An incisional biopsy from the lesion showed overlying stratified squamous epithelium. and the connective tissue shows ameloblastomatous profileration of cells arranged in a follicular pattern surrounding central stellate reticulum like tissue.

The lesion was subsequently excised and the entire specimen was submitted for hislopathological examination. The excised lesion was a single still tissue specimen, brownish white in color irregular in shape firm in consistency, measuring approx. 4 x 3 x 3 cu. Cm. The cut surface showed an opaque white material to one side of the specimen. A radiograph of the specimen revealed irregular radio-opaque areas within the mass.

The portion of the tissue containing the white material was subjected to a decalcification schedule with 10%. Nitric acid tint period of 24 hours before processing.[Figure 1],[Figure 2],[Figure 3],[Figure 4],[Figure 5]

Microscopically the lesion showed follicular arrangement of ameloblastomatous cells with stellate reticulum In the center. The surrounding connective tissue stroma showed proliferating spindle shaped cells intermingled within which were eosinophilic calcified areas. Around these calcified structures, empty spaces were seen, which could be enamel space, the enamel being lost during the process of decalcification.


   Discussion Top


The odontoameloblastoma is an aggressivc odontogenic neoplasm [7] . with very few cases of this description having been reported in literature. The lesion has caused much confusion and controversy in its nomenclature Earlier, this tumor was confused with ameloblastic libro-odontornas and odontomas. Based on the clinical and histologic behaviour of these lesions, the WHO. has subdivided this category into ameloblastic libro-odontoma and odontoameloblastoma [8] .

All the evidence regarding the origin of ameloblastomas rotates around the derivatives or remnants of the dental lamina. In case of odontoameloblastoma it is only possible to speculate that the odontogenic epithelium may undergo di vergent evolution partly neoplastic to all ameloblastoma and partly to undergo hamartomatous change to an area or odontoma [2] . Since ameloblastomas have been reported to occur peripherally, it is only logical to assume that odontoameloblastomas can also develop in this regon. The interdental bone loss seen between 37 and 38 could be because or infiltration of bone by the lesion. Recurrence of the lesion could not be assessed as the patient did not report for follow-up.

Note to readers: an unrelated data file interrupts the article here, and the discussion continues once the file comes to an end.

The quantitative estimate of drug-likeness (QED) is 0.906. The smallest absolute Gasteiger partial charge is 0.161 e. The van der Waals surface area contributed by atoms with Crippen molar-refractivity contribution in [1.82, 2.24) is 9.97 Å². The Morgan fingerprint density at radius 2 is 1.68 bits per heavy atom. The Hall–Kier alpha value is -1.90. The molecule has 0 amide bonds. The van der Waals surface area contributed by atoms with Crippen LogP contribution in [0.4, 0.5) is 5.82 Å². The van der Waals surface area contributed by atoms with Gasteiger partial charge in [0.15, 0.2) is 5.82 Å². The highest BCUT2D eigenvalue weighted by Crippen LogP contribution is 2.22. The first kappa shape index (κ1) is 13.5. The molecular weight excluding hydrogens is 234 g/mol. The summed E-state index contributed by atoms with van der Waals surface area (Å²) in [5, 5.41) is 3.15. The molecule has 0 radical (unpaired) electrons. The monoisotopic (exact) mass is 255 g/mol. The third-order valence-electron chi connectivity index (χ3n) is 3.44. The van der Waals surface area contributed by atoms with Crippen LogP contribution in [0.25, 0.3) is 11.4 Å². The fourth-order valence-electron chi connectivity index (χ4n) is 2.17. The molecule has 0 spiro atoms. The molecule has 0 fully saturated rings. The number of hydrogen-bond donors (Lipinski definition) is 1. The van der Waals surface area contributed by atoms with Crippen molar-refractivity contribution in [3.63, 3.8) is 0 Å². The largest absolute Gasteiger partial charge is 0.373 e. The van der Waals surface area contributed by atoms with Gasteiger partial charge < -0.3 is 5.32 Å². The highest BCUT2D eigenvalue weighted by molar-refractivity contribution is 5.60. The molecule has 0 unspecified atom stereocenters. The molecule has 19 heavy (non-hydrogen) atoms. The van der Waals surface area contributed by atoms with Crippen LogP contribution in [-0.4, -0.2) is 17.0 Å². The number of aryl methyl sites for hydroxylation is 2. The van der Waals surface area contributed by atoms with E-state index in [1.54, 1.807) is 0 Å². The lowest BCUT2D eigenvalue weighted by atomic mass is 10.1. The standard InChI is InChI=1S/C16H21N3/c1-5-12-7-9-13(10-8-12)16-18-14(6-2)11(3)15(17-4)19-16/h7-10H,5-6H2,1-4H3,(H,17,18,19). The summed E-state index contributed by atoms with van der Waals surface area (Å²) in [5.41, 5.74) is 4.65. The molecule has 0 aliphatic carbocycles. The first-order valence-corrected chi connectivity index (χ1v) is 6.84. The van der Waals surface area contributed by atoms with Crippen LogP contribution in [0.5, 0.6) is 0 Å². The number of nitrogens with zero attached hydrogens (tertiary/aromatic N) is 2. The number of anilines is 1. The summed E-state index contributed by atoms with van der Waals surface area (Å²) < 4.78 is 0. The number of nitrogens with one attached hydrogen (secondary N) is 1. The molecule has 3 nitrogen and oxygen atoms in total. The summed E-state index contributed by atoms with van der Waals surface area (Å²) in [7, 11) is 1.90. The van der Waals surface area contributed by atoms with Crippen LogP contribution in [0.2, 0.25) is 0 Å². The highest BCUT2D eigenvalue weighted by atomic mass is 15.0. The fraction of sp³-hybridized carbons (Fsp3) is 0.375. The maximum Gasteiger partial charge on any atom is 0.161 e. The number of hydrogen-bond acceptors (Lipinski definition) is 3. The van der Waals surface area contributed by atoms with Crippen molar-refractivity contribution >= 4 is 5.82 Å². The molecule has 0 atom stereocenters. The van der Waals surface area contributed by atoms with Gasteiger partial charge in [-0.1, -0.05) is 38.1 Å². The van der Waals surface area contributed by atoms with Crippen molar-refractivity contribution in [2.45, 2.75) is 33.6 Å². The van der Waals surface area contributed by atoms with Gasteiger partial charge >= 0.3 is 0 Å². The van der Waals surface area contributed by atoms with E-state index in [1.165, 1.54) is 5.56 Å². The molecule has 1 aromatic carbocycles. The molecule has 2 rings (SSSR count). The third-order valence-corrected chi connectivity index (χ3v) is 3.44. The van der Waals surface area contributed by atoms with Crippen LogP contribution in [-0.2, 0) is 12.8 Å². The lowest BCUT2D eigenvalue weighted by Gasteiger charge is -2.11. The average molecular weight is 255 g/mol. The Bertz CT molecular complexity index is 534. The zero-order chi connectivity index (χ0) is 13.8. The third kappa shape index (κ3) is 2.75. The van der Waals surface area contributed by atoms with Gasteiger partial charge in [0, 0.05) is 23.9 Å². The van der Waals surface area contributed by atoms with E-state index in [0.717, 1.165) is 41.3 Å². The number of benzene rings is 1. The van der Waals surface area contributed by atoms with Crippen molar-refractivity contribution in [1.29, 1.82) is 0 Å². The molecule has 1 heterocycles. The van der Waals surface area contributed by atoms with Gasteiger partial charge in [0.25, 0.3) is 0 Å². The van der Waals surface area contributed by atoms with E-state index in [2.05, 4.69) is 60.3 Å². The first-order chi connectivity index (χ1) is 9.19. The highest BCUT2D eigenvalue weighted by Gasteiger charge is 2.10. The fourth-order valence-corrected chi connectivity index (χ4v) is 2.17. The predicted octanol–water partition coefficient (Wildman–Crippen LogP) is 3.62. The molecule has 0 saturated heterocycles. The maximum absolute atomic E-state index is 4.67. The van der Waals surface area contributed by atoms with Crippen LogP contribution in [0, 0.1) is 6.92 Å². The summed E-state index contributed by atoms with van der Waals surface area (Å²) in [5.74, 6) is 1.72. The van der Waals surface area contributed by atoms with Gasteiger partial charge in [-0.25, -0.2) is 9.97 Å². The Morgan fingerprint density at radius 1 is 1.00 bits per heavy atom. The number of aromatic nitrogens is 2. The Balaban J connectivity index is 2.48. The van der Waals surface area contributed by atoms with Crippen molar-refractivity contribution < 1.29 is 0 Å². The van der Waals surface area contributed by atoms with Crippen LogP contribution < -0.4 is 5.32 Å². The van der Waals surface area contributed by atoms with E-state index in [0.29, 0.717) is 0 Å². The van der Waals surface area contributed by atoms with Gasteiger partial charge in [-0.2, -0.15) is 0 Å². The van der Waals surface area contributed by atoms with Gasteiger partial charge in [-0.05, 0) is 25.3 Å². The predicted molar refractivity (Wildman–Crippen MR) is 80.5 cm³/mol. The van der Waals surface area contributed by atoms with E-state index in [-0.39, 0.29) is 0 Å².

References Top

1.Thompson IOC, Phillips VM, Ferricra R. Housego TG, Odontoameloblasmma: a Case report Br J Oral Maxillolar Surg 28. 1990.347-349  Back to cited text no. 1    
2.Roderick A. Cawson, William H Binnie, Paul Speight, Andrew W'. Barret John M. Wright : Lucas's pathology of Tumors of the Oral tissues. Fifth edition. Churchill Livingstone 1998.  Back to cited text no. 2    
3. . William G Shaferr, Maynard K. Hine, Baract M. Levy : A 'textbook of Oral Pathology. Fourth edition_ W.B. Sounders Company 1997, 31I-312.  Back to cited text no. 3    
4.Gunhan O, Erseven G, Ruacan S et al (1990): Odontogenic tumors: A series of 409 cases. AusirDent J 35.518-522.  Back to cited text no. 4    
5.Brad W. Neville, Douglas D Damm, Carl M. Allen Jerry F. Bouquot : Oral & Maxillolacial Pathology. Second edition. W. B. Saunders Company 2002.630-63 1.  Back to cited text no. 5    
6.Kaugars G E (1991): :Ameloblastic odontoma (Odonlo-ameloblastoma, Oral Surg Oral Med Oral Pathol 71:371-373.   Back to cited text no. 6    
7.Gupta D S. Gupto M K ( 1986): Odontoamcloblastoma, J Oral.Maxillofac .Surg 44: 146-148.  Back to cited text no. 7    
8.Pindborg JJ. K amen IRM. Torlone 11 (1971): Histologic typing or odontogenic tumours. law cysts, and allied lesions. Histological Classification of Tumors No 5, Geneva. World Health Organization.  Back to cited text no. 8    


    Figures

  [Figure 1], [Figure 2], [Figure 3], [Figure 4], [Figure 5]



 

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    Abstract
    Introduction
    Case Report
    Discussion
    References